Xiaomi targets sales of US$1.4b from 1,000 stores over next three years
‘Xiaomi can no longer rely on just online sales, they need to combine online and offline to make shopping into an experience for customers’ – Kitty Fok, managing director, market research firm IDC China.
Xiaomi opened its second flagship store in Hong Kong on Monday, as the smartphone and electronics giant looks to grow a stronger high street presence which it is hoping will bring in 10 billion yuan (US$1.46 billion) from 1,000 stores over the next three years.
The store, covering more than 3,000 square feet on the eighth floor of Causeway Bay’s Hang Lung Centre, will offer a range of Xiaomi’s products including smartphones, smart home appliances and lifestyle products such as suitcases, pillows, towels and Wi-Fi routers. Its first “Mi Home” retail store in Hong Kong opened in 2015, on Nathan Road in Mong Kok.
“The newly-opened Mi Home store demonstrates the importance of the Hong Kong market,” said Wang Xiang, Xiaomi senior vice-president and head of international.
“Xiaomi will continue to expand in Hong Kong. We are very confident of the market potential here.”
Wang took over the role from Hugo Barra in leading the firm’s overseas expansion, after he left to join Facebook in January.
Founded by chief executive Lei Jun, the Beijing electrics giant started out as a smartphone maker that pioneered an online-only sales model.
The company has gained legions of loyal fans, attracted by its affordable smartphones, becoming the firm’s best-selling brand in 2014.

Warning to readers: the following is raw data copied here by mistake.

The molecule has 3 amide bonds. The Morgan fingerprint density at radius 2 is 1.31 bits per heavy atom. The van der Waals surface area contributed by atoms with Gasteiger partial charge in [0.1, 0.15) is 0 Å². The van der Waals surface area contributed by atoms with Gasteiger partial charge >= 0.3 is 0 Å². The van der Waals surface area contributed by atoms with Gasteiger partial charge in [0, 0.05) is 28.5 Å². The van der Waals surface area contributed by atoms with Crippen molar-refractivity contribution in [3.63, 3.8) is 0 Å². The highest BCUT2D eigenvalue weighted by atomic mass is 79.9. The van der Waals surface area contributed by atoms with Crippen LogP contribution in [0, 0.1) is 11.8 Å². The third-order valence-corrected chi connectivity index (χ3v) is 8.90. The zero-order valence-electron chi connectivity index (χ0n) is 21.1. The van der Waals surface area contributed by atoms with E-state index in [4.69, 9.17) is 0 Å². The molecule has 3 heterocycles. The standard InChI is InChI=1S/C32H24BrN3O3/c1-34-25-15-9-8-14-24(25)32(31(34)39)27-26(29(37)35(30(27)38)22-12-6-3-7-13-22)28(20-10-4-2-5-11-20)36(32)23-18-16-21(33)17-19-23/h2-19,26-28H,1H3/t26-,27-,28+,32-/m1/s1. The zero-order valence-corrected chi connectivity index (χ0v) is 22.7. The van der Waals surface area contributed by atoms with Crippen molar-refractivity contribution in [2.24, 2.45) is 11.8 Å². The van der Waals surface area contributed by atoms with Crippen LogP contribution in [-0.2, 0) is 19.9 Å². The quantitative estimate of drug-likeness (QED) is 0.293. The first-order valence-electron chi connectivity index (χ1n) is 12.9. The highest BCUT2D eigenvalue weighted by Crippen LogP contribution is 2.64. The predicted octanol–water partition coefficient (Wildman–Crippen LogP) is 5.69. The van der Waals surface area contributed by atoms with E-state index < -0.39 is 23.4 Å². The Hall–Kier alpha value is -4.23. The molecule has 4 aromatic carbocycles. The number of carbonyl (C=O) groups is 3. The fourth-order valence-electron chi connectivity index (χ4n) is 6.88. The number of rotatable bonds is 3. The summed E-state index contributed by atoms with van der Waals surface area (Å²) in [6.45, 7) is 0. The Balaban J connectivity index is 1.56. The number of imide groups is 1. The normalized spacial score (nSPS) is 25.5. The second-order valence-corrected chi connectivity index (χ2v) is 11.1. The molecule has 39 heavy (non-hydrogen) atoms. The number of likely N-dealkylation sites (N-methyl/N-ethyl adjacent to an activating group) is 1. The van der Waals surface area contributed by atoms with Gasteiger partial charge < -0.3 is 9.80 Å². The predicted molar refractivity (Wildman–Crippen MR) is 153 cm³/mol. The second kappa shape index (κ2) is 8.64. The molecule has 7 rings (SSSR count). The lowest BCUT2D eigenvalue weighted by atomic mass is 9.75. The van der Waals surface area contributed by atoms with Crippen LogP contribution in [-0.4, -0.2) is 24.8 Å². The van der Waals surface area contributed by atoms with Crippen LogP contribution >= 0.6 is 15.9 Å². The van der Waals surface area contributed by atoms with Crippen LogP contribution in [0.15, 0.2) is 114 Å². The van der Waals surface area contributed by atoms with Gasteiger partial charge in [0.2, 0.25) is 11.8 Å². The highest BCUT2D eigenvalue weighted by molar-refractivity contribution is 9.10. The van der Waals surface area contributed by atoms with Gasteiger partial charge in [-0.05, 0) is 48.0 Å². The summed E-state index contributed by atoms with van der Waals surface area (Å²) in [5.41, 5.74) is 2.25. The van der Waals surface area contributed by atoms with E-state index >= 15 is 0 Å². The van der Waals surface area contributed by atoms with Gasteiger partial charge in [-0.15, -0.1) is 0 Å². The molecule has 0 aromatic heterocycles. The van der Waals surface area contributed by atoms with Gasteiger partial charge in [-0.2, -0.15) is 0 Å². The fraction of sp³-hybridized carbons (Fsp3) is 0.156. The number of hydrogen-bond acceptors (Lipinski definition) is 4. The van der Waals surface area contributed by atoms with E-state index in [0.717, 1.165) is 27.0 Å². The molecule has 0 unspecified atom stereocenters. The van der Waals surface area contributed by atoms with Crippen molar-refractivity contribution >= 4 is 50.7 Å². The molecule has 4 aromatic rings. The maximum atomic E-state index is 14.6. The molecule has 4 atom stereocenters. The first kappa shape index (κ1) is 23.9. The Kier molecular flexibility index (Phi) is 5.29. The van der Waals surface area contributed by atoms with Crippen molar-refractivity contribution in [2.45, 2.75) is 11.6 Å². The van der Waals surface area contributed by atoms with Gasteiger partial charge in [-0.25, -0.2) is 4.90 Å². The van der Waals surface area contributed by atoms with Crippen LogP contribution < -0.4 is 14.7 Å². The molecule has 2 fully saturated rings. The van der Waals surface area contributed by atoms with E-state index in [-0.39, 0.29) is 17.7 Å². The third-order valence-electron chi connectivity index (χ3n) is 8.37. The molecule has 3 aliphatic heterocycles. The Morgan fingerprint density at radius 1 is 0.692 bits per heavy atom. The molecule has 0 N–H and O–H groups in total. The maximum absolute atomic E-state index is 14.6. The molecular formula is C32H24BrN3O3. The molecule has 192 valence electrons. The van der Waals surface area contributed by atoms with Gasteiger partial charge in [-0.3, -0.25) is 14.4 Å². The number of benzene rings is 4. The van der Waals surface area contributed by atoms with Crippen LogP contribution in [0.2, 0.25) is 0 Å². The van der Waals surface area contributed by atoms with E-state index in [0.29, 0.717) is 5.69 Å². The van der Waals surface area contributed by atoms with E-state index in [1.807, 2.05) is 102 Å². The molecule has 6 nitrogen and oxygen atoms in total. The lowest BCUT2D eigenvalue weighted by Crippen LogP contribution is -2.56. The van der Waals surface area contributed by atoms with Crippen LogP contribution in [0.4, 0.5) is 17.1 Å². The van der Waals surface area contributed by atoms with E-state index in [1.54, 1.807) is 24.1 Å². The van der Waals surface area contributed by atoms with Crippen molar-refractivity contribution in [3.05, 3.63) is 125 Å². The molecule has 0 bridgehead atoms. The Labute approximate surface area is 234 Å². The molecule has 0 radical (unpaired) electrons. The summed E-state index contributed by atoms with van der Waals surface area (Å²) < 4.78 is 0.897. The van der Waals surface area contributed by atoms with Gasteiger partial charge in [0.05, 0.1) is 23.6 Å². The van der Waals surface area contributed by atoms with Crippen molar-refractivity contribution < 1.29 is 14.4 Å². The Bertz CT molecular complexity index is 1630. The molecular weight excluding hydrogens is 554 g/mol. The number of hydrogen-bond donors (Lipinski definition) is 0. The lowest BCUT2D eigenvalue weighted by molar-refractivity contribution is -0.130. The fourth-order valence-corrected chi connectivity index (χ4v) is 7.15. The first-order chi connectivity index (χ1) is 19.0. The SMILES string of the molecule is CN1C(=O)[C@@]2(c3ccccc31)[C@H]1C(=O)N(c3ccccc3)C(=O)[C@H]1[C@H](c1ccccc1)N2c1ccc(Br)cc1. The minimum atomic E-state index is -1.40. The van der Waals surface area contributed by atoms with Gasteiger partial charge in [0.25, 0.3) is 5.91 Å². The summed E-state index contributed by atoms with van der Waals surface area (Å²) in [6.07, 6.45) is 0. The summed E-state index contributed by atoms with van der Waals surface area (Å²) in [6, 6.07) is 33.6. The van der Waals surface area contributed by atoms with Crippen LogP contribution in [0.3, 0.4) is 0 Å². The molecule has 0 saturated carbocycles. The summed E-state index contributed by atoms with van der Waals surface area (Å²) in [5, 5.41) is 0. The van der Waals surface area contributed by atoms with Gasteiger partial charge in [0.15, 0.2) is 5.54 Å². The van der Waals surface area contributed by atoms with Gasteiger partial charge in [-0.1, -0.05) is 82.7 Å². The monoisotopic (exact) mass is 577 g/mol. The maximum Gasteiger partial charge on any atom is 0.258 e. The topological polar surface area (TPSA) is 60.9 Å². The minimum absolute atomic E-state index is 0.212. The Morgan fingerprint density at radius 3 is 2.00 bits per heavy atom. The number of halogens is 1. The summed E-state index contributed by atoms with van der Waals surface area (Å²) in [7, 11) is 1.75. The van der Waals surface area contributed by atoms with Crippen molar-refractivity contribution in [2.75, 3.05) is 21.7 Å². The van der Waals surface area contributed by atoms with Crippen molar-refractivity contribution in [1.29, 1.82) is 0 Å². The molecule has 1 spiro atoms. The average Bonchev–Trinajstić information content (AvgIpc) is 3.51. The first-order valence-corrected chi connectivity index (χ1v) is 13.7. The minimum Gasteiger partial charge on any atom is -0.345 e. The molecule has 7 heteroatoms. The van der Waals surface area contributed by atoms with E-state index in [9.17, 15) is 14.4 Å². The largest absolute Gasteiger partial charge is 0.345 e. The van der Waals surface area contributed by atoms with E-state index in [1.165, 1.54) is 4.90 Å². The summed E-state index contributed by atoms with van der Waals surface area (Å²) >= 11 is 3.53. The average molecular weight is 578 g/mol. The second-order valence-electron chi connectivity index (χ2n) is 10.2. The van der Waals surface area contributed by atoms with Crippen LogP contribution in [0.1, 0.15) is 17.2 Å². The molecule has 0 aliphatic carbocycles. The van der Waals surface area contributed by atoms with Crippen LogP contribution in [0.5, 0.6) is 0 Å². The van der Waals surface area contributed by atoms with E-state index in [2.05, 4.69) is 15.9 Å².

It has since been usurped from the top spot by two other Chinese brands, Oppo and Vivo, which rely more on offline distribution networks to generate sales.
Xiaomi opened its first giant retail store in Beijing in September 2015 and has since expanded the retail sales strategy overseas to India, Singapore and the Philippines. It already has 100 stores in China.
“Companies like Xiaomi can no longer rely on just online sales, they need to combine online and offline to make shopping into an experience for customers,” said Kitty Fok, managing director for market research firm IDC China.
Offline sales remains popular among business customers, especially, but Fok said “experiencing the products in person” is growing in popularity.
“The new store also lets Xiaomi showcase its other products, such as its smart home appliances,” she said, adding it could also be using the outlets to reinforce its position as a company selling connected devices, rather than just being known as a smartphone maker.
Xiaomi has branched out into selling other “Mi”-branded smart appliances too such as robotic vacuum cleaners, smart air purifiers, smart lamps and even water purifiers, as it looks to build an ecosystem of connected domestic devices.
To coincide with the Hong Kong opening on Monday, Xiaomi also announced the launch of its latest Mi6 flagship smartphone, the 6.44-inch Mi Max 2 and its MiJia 360-degrees panoramic camera in the Hong Kong market for the first time, all of which are available in the Causeway Bay store.
The Mi6, which features 6 GB of RAM and dual cameras, costs HK$3,499 (US$448).
The HK$1,899 Max 2, which has the largest size in the company’s lineup, is targeted at users who play mobile games and watch videos often on their device.
Xiaomi is also selling its panoramic action camera, which allows users to take 360-degree photos and videos both on land and underwater, at HK$1,999.